The last post on coffee quality went so well that I haven't written about it ever since. But, in all honesty I often think about coffee, its origins, and how it gets to me. Yet, I never feel I do it justice by writing about it on the blog. In the last year I've been studying food policy and focusing most of my reading on Coffee so here, I'm sharing a very long and convoluted paper with you about Coffee-producing countries at the bottom of the page. I don't claim to be an expert by any means, but just a wee bit of reading for those who are interested. Warning: this is not the best written most fluid paper, sorry.
I was prompted by a few friends in coffee to share this, but when another friend asked me what the meaning of 'Fair Trade' was I was concerned that we weren't doing enough about questioning our consumption and using our knowledge and purchasing power (if we are fortunate enough to do so). The least we can do is find out more!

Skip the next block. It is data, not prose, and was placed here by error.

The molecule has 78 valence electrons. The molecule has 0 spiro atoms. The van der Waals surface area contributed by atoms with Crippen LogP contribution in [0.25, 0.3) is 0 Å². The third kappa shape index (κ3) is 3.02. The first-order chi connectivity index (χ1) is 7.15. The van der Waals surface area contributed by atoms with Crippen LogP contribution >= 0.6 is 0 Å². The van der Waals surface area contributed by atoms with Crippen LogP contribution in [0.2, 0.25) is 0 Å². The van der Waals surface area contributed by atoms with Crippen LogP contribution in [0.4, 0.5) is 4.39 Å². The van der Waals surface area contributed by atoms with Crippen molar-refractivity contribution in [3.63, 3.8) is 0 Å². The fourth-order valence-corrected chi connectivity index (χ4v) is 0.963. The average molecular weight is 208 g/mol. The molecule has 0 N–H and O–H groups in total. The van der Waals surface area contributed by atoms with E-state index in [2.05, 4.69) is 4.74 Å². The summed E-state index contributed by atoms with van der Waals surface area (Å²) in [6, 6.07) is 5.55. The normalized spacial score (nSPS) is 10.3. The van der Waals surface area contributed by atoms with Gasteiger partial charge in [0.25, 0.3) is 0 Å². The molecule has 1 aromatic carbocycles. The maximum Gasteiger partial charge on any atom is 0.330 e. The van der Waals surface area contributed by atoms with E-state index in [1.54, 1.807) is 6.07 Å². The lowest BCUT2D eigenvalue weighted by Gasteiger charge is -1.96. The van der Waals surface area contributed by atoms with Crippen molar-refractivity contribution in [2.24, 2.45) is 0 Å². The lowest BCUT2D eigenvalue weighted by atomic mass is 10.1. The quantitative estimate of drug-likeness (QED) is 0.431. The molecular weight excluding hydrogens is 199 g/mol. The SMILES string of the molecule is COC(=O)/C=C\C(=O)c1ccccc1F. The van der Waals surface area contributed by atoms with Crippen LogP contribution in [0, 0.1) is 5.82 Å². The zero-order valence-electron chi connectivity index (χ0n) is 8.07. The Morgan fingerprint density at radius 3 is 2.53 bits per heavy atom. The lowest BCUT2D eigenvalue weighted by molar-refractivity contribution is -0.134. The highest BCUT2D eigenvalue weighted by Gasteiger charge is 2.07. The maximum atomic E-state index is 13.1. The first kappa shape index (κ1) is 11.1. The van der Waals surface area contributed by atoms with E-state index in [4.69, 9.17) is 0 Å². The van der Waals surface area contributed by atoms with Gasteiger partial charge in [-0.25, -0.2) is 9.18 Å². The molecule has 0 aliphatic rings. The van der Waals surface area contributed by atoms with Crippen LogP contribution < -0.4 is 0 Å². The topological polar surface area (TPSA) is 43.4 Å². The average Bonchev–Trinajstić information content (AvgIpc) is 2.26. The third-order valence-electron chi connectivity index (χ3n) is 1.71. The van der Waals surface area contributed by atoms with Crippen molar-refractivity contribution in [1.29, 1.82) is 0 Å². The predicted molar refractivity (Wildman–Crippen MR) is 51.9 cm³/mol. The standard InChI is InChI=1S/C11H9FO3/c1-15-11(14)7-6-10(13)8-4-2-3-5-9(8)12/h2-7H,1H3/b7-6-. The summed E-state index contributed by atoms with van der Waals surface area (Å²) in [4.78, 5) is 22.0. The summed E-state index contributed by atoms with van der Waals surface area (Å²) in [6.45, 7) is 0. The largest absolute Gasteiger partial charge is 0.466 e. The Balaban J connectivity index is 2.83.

"Fair Trade is a trading partnership, based on dialogue, transparency and respect, that seeks greater equity in international trade. It contributes to sustainable development by offering better trading conditions to, and securing the rights of, marginalized producers and workers – especially in the South.
In 2009, it was estimated that 30% of small-scale coffee producers were linked to Fairtrade networks and approximately 65% of Fairtrade producers were certified organic coffee producers. In the last year or two, though, the term of Fair Trade has been criticised in the speciality coffee community for not progressing and focusing on quality and education regarding how to improve this. If you're wondering what SPECIALITY/SPECIALTY coffee is, I would definitely check out Chris Tellez's post on Working Coffee.
In North America, speciality markets require high quality standards. Often, producers join co-operatives that provide training and financial assistance through development agencies and coffee roasters.
Material Quality of coffee is key to obtaining a high price for the product. Producers attempt to maintain the original quality of the bean through quality control at every step of the process; handling, pulping, fermentation, drying, storage, and shipping.
What are your opinions about how we can make coffee better? Are we doing enough? Maybe you completely disagree with me here, so I am all ears - would love see some discussion about this.